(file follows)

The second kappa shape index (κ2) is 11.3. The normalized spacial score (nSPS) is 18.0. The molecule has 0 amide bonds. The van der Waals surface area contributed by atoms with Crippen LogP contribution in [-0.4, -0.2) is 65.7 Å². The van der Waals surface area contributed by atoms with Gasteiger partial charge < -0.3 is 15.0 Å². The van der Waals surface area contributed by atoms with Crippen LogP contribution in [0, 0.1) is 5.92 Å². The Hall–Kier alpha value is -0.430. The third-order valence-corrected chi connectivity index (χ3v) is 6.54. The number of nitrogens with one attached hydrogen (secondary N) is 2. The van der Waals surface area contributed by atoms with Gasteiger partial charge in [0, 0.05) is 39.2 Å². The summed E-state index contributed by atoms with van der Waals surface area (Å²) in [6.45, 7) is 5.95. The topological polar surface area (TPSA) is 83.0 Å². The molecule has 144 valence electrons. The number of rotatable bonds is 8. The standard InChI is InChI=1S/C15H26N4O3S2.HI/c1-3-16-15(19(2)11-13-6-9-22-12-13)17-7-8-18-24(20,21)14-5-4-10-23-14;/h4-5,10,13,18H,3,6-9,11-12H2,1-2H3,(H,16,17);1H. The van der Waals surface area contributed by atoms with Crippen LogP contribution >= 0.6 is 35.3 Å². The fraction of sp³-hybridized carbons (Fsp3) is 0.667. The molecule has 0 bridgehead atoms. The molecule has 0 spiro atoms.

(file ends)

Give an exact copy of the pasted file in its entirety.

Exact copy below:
The second kappa shape index (κ2) is 11.3. The normalized spacial score (nSPS) is 18.0. The molecule has 0 amide bonds. The van der Waals surface area contributed by atoms with Crippen LogP contribution in [-0.4, -0.2) is 65.7 Å². The van der Waals surface area contributed by atoms with Gasteiger partial charge < -0.3 is 15.0 Å². The van der Waals surface area contributed by atoms with Crippen LogP contribution in [0, 0.1) is 5.92 Å². The Hall–Kier alpha value is -0.430. The third-order valence-corrected chi connectivity index (χ3v) is 6.54. The number of nitrogens with one attached hydrogen (secondary N) is 2. The van der Waals surface area contributed by atoms with Gasteiger partial charge in [0, 0.05) is 39.2 Å². The summed E-state index contributed by atoms with van der Waals surface area (Å²) in [6.45, 7) is 5.95. The topological polar surface area (TPSA) is 83.0 Å². The molecule has 144 valence electrons. The number of rotatable bonds is 8. The standard InChI is InChI=1S/C15H26N4O3S2.HI/c1-3-16-15(19(2)11-13-6-9-22-12-13)17-7-8-18-24(20,21)14-5-4-10-23-14;/h4-5,10,13,18H,3,6-9,11-12H2,1-2H3,(H,16,17);1H. The van der Waals surface area contributed by atoms with Crippen LogP contribution >= 0.6 is 35.3 Å². The fraction of sp³-hybridized carbons (Fsp3) is 0.667. The molecule has 0 bridgehead atoms. The molecule has 0 spiro atoms.